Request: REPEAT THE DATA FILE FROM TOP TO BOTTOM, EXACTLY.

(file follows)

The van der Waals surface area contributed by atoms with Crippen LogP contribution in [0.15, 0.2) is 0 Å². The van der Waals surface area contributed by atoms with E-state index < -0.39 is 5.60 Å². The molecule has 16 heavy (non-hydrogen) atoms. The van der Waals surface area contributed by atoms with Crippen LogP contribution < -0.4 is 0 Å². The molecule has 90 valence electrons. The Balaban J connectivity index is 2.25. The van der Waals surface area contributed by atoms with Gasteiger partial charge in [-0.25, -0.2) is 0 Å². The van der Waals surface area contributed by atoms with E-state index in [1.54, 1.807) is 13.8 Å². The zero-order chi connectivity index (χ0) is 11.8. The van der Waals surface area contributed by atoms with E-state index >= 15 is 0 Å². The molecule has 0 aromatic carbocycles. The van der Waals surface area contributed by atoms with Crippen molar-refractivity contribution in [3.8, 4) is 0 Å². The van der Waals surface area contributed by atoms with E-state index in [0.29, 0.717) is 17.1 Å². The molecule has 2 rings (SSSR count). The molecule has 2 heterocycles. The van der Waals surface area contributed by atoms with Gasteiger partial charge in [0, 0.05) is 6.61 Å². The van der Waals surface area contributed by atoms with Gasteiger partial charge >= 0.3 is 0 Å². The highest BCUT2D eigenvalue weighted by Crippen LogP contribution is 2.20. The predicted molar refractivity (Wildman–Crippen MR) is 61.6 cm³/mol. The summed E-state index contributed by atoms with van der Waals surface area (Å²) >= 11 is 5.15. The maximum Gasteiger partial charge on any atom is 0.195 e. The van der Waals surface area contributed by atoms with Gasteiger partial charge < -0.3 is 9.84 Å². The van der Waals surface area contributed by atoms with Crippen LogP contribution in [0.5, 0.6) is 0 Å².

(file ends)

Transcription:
The van der Waals surface area contributed by atoms with Crippen LogP contribution in [0.15, 0.2) is 0 Å². The van der Waals surface area contributed by atoms with E-state index < -0.39 is 5.60 Å². The molecule has 16 heavy (non-hydrogen) atoms. The van der Waals surface area contributed by atoms with Crippen LogP contribution < -0.4 is 0 Å². The molecule has 90 valence electrons. The Balaban J connectivity index is 2.25. The van der Waals surface area contributed by atoms with Gasteiger partial charge in [-0.25, -0.2) is 0 Å². The van der Waals surface area contributed by atoms with E-state index in [1.54, 1.807) is 13.8 Å². The zero-order chi connectivity index (χ0) is 11.8. The van der Waals surface area contributed by atoms with E-state index >= 15 is 0 Å². The molecule has 0 aromatic carbocycles. The van der Waals surface area contributed by atoms with Crippen molar-refractivity contribution in [3.8, 4) is 0 Å². The van der Waals surface area contributed by atoms with E-state index in [0.29, 0.717) is 17.1 Å². The molecule has 2 rings (SSSR count). The molecule has 2 heterocycles. The van der Waals surface area contributed by atoms with Gasteiger partial charge in [0, 0.05) is 6.61 Å². The van der Waals surface area contributed by atoms with Gasteiger partial charge >= 0.3 is 0 Å². The highest BCUT2D eigenvalue weighted by Crippen LogP contribution is 2.20. The predicted molar refractivity (Wildman–Crippen MR) is 61.6 cm³/mol. The summed E-state index contributed by atoms with van der Waals surface area (Å²) >= 11 is 5.15. The maximum Gasteiger partial charge on any atom is 0.195 e. The van der Waals surface area contributed by atoms with Gasteiger partial charge < -0.3 is 9.84 Å². The van der Waals surface area contributed by atoms with Crippen LogP contribution in [0.5, 0.6) is 0 Å².